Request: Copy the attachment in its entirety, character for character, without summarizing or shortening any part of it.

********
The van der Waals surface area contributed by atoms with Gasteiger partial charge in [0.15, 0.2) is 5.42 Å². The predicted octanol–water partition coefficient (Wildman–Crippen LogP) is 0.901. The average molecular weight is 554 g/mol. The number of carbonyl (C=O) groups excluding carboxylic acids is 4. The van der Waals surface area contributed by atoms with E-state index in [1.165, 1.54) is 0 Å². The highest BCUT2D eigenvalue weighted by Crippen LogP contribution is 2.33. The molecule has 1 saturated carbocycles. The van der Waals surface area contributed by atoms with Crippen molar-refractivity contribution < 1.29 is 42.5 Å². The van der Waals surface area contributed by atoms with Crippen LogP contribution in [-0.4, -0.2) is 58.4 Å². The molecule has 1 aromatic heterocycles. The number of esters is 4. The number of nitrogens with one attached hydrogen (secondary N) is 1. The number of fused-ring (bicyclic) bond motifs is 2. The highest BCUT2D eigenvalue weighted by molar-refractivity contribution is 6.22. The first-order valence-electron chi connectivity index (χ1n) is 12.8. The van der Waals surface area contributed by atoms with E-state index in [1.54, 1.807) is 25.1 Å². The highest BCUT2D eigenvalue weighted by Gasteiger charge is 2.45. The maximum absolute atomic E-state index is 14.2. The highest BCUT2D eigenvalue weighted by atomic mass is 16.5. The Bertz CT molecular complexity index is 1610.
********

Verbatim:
The van der Waals surface area contributed by atoms with Gasteiger partial charge in [0.15, 0.2) is 5.42 Å². The predicted octanol–water partition coefficient (Wildman–Crippen LogP) is 0.901. The average molecular weight is 554 g/mol. The number of carbonyl (C=O) groups excluding carboxylic acids is 4. The van der Waals surface area contributed by atoms with E-state index in [1.165, 1.54) is 0 Å². The highest BCUT2D eigenvalue weighted by Crippen LogP contribution is 2.33. The molecule has 1 saturated carbocycles. The van der Waals surface area contributed by atoms with Crippen molar-refractivity contribution < 1.29 is 42.5 Å². The van der Waals surface area contributed by atoms with Crippen LogP contribution in [-0.4, -0.2) is 58.4 Å². The molecule has 1 aromatic heterocycles. The number of esters is 4. The number of nitrogens with one attached hydrogen (secondary N) is 1. The number of fused-ring (bicyclic) bond motifs is 2. The highest BCUT2D eigenvalue weighted by molar-refractivity contribution is 6.22. The first-order valence-electron chi connectivity index (χ1n) is 12.8. The van der Waals surface area contributed by atoms with E-state index in [1.54, 1.807) is 25.1 Å². The highest BCUT2D eigenvalue weighted by Gasteiger charge is 2.45. The maximum absolute atomic E-state index is 14.2. The highest BCUT2D eigenvalue weighted by atomic mass is 16.5. The Bertz CT molecular complexity index is 1610.